1. Sounds like you might be a mezzo, so a first alto or second soprano would be your best fit, depending on which end of things is *more* comfortable and exactly where your break is. If neither end of the range seems like a better fit, your break point (where you have to switch from a chestier voice to head voice) can also be a guide. Ideally, you’d determine where your break is and what the “usual” range of the parts you’re looking at is, and go with the one where your break is toward the edge of that range so you have to contend with it less often than if it lands squarely in the middle of everything you’re trying to sing. Like, my range is such that I *can* sing first alto. However those parts tend to sit right around my break, so it always feels awkward, even if I have no problems hitting the notes, so up in first or second soprano land is much better for me.

    None of which is necessarily helpful if you’re singing in a mixed group that mostly only has the choice between S and A, though, and your particular instrument doesn’t line up nicely with those two options. Conversely, if you ever do find yourself in a position to take any voice lessons, that can help you figure it out and learn how to safely stretch the range in one direction (or both) so you feel more comfortable leaning one way or the other.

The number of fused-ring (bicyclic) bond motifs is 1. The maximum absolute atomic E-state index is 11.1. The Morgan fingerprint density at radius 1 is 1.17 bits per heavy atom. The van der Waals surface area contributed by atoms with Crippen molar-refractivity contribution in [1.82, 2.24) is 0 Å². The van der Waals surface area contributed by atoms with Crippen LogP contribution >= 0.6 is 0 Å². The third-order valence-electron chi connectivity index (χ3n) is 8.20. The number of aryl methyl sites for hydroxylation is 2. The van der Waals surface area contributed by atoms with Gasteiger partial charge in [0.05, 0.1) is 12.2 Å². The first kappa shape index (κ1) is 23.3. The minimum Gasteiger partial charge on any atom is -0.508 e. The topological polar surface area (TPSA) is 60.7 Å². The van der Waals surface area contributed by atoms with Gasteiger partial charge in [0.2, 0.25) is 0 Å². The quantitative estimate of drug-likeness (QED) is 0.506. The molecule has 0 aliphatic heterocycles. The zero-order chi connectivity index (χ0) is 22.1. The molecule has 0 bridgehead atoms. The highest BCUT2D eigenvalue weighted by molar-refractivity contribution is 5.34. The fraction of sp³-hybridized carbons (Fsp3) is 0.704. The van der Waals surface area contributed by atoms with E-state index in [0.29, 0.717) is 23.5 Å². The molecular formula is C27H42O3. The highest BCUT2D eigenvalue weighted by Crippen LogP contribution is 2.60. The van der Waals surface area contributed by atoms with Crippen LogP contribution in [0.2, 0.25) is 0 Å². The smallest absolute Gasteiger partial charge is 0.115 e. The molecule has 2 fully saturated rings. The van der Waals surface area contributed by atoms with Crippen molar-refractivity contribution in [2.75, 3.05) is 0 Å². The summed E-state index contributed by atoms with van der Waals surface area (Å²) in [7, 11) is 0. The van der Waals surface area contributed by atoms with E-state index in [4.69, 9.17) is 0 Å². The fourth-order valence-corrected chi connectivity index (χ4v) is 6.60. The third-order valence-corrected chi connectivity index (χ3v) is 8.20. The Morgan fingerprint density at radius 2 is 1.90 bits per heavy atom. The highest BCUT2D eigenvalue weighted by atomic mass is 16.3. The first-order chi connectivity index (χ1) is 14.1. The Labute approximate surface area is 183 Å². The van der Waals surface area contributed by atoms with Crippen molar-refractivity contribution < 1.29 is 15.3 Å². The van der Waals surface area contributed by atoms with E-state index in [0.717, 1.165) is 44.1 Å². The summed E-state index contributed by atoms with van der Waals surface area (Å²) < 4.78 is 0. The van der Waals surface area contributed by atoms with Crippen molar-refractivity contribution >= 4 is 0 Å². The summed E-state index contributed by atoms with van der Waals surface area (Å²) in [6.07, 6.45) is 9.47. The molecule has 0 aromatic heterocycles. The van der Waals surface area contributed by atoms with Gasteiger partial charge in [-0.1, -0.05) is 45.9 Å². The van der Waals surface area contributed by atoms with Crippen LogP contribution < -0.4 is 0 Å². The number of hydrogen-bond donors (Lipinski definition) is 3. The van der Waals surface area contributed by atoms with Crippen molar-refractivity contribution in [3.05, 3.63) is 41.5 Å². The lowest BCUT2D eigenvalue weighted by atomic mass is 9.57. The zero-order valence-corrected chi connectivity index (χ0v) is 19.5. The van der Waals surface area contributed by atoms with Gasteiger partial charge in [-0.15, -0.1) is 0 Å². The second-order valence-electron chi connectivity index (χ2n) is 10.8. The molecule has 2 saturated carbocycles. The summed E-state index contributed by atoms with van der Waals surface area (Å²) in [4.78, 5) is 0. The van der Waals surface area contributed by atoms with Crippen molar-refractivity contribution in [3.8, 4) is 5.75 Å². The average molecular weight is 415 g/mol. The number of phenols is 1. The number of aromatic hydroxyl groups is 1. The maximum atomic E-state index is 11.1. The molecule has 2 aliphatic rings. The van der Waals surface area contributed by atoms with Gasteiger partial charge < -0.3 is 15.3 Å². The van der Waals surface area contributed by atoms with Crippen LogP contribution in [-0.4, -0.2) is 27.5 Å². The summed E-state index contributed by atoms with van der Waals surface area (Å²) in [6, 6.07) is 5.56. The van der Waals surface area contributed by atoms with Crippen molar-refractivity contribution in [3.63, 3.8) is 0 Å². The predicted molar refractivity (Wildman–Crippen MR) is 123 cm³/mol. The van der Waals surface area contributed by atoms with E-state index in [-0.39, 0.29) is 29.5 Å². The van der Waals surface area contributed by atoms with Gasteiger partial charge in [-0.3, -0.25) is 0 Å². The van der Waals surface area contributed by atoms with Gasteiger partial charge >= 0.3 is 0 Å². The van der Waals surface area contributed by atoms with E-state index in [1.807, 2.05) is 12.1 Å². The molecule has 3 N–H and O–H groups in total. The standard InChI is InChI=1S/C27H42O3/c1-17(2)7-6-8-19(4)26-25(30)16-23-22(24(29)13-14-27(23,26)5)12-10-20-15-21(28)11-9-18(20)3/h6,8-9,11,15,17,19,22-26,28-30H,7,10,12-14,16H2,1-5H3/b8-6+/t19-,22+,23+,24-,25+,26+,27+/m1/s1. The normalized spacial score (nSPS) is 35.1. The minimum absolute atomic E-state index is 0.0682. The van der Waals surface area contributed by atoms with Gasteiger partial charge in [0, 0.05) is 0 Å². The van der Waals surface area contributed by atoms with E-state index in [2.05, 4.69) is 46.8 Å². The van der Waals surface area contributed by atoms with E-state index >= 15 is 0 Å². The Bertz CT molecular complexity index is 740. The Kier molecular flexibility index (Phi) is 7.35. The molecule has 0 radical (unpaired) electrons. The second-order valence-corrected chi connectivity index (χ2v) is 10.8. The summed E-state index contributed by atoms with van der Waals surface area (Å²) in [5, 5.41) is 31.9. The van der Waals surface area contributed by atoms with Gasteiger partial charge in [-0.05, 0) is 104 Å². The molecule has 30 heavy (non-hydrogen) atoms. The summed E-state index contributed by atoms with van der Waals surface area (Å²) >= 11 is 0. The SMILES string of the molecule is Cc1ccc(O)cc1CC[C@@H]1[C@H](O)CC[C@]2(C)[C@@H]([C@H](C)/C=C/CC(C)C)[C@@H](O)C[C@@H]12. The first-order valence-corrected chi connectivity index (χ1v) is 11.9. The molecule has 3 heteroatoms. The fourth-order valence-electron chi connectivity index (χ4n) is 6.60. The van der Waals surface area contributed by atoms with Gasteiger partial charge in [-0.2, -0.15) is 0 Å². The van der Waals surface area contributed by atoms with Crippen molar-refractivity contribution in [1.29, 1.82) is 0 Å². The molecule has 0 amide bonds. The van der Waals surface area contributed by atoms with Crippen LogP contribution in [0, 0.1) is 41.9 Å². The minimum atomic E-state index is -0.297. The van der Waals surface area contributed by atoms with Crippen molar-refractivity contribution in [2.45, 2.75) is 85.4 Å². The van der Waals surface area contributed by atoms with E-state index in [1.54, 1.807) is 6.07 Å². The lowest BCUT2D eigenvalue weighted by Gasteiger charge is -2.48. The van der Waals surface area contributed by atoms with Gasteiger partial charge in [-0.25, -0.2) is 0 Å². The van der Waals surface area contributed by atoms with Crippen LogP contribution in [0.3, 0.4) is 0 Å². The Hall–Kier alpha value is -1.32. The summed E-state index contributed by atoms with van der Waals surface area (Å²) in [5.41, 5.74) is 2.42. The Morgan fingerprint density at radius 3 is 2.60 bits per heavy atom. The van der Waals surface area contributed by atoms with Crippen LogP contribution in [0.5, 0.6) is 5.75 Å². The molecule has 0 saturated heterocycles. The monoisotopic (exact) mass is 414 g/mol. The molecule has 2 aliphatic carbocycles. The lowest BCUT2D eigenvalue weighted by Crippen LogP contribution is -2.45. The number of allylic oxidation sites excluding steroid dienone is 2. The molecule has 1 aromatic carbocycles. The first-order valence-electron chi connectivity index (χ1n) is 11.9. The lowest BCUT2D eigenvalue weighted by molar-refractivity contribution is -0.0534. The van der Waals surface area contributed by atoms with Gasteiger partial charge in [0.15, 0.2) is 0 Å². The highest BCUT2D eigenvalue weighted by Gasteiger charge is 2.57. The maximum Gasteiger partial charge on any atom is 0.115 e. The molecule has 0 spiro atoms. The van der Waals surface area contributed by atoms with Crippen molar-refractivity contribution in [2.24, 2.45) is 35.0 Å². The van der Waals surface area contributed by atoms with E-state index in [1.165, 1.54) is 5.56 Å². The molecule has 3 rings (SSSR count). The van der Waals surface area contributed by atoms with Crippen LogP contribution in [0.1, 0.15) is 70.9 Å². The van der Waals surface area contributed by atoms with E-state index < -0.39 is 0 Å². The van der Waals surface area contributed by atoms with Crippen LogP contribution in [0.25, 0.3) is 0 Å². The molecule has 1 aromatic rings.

So that got a bit rambly with advice you didn’t actually ask for…

    Regardless, I’m happy you’re singing, because singing is great for many reasons, and I always hate when people are too intimidated to do it because they think they’re not “good enough” or whatever. So the upshot really is just: yay!

    1. Ha, I don’t mind learning more about singing from you! I suspect, if I’m understanding what the “break” is, that I’m more of a high alto than a low soprano, but I also notice that a lot of the folks I know who sing alto also have…I don’t know how to describe it but like, “darker/richer” voices than mine? Mine sounds kind of childish :)

      1. :) Could just be a matter of needing more support. As Kristen Chenowith once sang on… I think it was Ellen, you need to sing “from your hooha.” Also helps not to be afraid or tentative about what might come out — which is easier said than done when one is feeling afraid or tentative!

        I’m not gonna tell you you *need* to go out and get into serious voice lessons or anything, buuuuut if singing is potentially something you want to do more of, even taking just a few lessons, just to get the breathing down (the notion of taking breathing lessons as an adult sounds vaguely ridiculous, I know…) can make a world of difference. Or maybe there might even be youtube videos or something. I may also just be projecting slightly, because I haven’t been in a position to take voice lessons in forever, and I’ve been really missing them lately.